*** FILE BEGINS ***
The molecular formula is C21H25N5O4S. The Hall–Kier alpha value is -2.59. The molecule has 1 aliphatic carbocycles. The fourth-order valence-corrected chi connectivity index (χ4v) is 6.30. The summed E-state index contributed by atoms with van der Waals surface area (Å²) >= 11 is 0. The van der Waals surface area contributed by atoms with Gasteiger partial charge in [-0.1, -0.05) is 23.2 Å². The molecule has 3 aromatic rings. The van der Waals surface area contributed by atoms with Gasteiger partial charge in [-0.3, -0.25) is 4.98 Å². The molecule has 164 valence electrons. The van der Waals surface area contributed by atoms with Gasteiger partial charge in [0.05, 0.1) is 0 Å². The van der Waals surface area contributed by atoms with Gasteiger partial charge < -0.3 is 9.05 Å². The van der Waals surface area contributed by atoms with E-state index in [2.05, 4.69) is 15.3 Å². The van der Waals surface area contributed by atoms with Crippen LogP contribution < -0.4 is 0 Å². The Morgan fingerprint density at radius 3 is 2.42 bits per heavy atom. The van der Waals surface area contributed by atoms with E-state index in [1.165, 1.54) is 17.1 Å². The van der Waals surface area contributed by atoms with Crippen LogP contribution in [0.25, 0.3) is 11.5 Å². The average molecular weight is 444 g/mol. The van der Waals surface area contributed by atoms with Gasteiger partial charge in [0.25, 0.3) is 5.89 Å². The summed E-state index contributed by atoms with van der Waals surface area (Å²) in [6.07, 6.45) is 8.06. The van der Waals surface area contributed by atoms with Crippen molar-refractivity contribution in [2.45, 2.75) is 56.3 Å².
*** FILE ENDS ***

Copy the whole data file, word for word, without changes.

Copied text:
The molecular formula is C21H25N5O4S. The Hall–Kier alpha value is -2.59. The molecule has 1 aliphatic carbocycles. The fourth-order valence-corrected chi connectivity index (χ4v) is 6.30. The summed E-state index contributed by atoms with van der Waals surface area (Å²) >= 11 is 0. The van der Waals surface area contributed by atoms with Gasteiger partial charge in [-0.1, -0.05) is 23.2 Å². The molecule has 3 aromatic rings. The van der Waals surface area contributed by atoms with Gasteiger partial charge in [-0.3, -0.25) is 4.98 Å². The molecule has 164 valence electrons. The van der Waals surface area contributed by atoms with Gasteiger partial charge in [0.05, 0.1) is 0 Å². The van der Waals surface area contributed by atoms with Gasteiger partial charge < -0.3 is 9.05 Å². The van der Waals surface area contributed by atoms with E-state index in [2.05, 4.69) is 15.3 Å². The van der Waals surface area contributed by atoms with Crippen LogP contribution < -0.4 is 0 Å². The Morgan fingerprint density at radius 3 is 2.42 bits per heavy atom. The van der Waals surface area contributed by atoms with E-state index in [1.165, 1.54) is 17.1 Å². The van der Waals surface area contributed by atoms with Crippen LogP contribution in [0.25, 0.3) is 11.5 Å². The average molecular weight is 444 g/mol. The van der Waals surface area contributed by atoms with Gasteiger partial charge in [0.25, 0.3) is 5.89 Å². The summed E-state index contributed by atoms with van der Waals surface area (Å²) in [6.07, 6.45) is 8.06. The van der Waals surface area contributed by atoms with Crippen molar-refractivity contribution in [2.45, 2.75) is 56.3 Å².